Six Countries On the Brink Of Recession

The global economy has slowed down to its lowest pace in three years. Global trade and investment have been weaker than expected at the start of 2019. The primary contagion impacting the global economy is the escalating US-China trade war, Brexit uncertainty, EU-US trade disputes, and rising debt levels.

As a result, both the World Bank and the International Money Fund have downgraded their global growth forecast from 3.3% to 3.2%, and from 2.9% to 2.6% respectively.

Some key economies around the world are on the verge of recession, raising uncertainties that a global economic slowdown could contract the U.S. economy as well.

Many of the countries slowing down or on the edge of recession have a common problem: they are deeply reliant on exports of goods. This is not a great time to have an export-driven economy. Already, China posted the worst industrial output in 17 years , and the German economy shrank in Q2.

As the economic slowdown adds up, there aren’t many rescue ships to help. Thus, investors are escaping to the usual havens: Government Bonds and Gold.

A number of central banks, like the U.S. Federal Reserve, South Korea, Indonesia, Ukraine, and South Africa, are cutting interest rates to spur economic growth. In addition, China, on August 5th, allowed the Yuan to weaken past 7 Yuan to 1 U.S. Dollar to promote its exports.

Below is a rundown of key economies that may be on the verge of recession.


The Eurozone’s largest economy, in Q2, was 0.1 %, down from 0.4% in Q1. Germany is on the verge of recession, as itseconomy has experienced two consecutive quarters of negative growth (the technical definition of a recession).

Germany is heavily dependent on manufacturing cars and other industrial goods to drive its economy.

Being Europe’s leading exporter and number three globally (after China and the U.S.), all was well until Donald Trump adds you and China to his list of trade adversaries, orders from China dwindles, and the Brexit Brouhaha continues.

In order to shore up its economy, Germany is considering an economic stimulus package of €50 billion ($55.4 billion).

The United Kingdom

The U.K. economy is similar to Germany’s. GDP growth was 0.2% in Q2, down from 0.5% growth in Q1.

Apart from its manufacturing woes, Britain has seen investments fall due to Brexit uncertainty.

If Britain leaves the European Union in October without a deal (hard Brexit), it may enter a recession.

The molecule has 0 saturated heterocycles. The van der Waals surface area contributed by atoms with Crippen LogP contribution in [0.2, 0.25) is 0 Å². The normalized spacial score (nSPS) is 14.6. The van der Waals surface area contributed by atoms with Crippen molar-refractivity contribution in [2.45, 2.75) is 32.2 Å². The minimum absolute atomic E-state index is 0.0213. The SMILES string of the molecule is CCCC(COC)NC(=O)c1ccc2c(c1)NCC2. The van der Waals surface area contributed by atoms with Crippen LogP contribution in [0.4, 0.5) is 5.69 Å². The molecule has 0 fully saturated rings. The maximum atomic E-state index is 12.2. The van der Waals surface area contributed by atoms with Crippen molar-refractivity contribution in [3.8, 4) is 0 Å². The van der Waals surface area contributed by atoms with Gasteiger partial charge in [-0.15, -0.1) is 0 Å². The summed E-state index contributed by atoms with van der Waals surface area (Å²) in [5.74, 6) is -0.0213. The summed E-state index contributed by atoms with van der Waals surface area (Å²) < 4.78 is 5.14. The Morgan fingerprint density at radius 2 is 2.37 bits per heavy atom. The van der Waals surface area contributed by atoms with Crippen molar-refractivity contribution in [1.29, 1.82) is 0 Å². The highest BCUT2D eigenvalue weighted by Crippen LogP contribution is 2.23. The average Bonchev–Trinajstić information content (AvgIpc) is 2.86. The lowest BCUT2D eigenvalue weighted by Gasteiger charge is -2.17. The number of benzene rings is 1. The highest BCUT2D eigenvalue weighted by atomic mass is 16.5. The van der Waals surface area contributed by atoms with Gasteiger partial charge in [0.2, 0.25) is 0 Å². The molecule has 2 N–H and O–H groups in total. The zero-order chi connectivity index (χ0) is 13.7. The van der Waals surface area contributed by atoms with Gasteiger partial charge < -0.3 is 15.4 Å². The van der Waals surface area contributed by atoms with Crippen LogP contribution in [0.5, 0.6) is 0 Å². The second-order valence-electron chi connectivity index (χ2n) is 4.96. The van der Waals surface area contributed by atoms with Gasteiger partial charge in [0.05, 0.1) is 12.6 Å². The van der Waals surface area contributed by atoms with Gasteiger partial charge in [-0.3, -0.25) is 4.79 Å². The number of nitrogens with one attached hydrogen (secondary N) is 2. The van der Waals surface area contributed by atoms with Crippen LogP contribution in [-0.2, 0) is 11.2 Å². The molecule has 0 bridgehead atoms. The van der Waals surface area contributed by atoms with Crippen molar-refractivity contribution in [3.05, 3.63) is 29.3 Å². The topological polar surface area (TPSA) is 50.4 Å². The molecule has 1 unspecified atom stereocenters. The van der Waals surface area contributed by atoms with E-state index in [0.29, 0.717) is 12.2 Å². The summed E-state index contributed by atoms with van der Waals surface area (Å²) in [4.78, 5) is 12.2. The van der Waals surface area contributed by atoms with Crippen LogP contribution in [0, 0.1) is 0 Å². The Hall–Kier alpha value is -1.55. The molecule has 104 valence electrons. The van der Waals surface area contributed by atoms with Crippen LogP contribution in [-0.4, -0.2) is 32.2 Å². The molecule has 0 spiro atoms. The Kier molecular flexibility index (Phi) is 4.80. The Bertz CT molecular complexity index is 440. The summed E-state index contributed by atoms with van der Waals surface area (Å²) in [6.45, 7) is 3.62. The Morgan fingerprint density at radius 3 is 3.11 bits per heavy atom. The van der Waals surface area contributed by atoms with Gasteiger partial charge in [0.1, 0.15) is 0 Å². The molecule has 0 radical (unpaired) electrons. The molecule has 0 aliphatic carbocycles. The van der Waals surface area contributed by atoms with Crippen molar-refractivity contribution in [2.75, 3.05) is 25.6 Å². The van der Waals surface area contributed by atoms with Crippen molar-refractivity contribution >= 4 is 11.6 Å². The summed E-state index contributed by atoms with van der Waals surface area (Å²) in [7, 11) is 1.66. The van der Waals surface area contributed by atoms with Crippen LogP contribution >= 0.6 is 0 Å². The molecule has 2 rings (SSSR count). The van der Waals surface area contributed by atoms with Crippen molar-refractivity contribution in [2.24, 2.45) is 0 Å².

Growth in Q2 was 0.1%, down from a 0.2% growth in Q1.

The Eurozone’s third-largest economy entered a recession at the end of 2018. Although it emerged from a recession in the first quarter, 2019 hasn’t been much better as global trade falters and business confidence sours.

With it’s economy constantly lagging, Italy became the first G7 country, on March 23rd, to join China’s Belt and Road Initiative.


The largest economy in South America stagnated with growth at 0.2%, the same as Q1 growth rate.

Growth is seen slowing in 2019 due to China’s economic slowdown, Argentina’s economic crisis, and a sluggish global economy.

Brazil’s central bank, on July 31st, slashed interest rates from 6.5% to 6% to inject life into its moribund economy.


Singapore’s economy contracted by 3.3% in Q2, up from over 3 % growth in Q1.

Singapore blames the escalating U.S.-China trade war and weaker global demand for technology.

Like Germany, Singapore’s economy is heavily reliant on exports.

South Korea

South Korea GDP economy shrank 0.4% in Q1 but increased by 1.1% in Q2. The US-China and South Korea-Japan trade wars may drag down Korea’s growth, making it harder for it to sell electronics and cars abroad.

Already, electronics and semiconductors exports are down by about 20% and 30% respectively.

The Bank of Korea, South Korean central bank, on July 19th, lowered interest rates from 1.75% to 1.50% to spur growth as demand slows down and the U.S.-China trade war escalates.

Other countries include France, Japan, and Russia.

For Russia; weak consumer spending, constrained oil output due to OPEC+ meeting, and low gas demand from Europe will negatively impact its economy for the year. For France, its mainly the Eurozone slowdown, US-China trade war, and Brexit uncertainty. For Japan, lower global demand due to the trade squabbles could cause its economy to enter a recession this year.

At the moment, the U.S. economy is the major bright spot holding up much of the global economy. However, it is still vulnerable to the weak global economic outlook.

All Rights Reserved for Meziechi Nwogu


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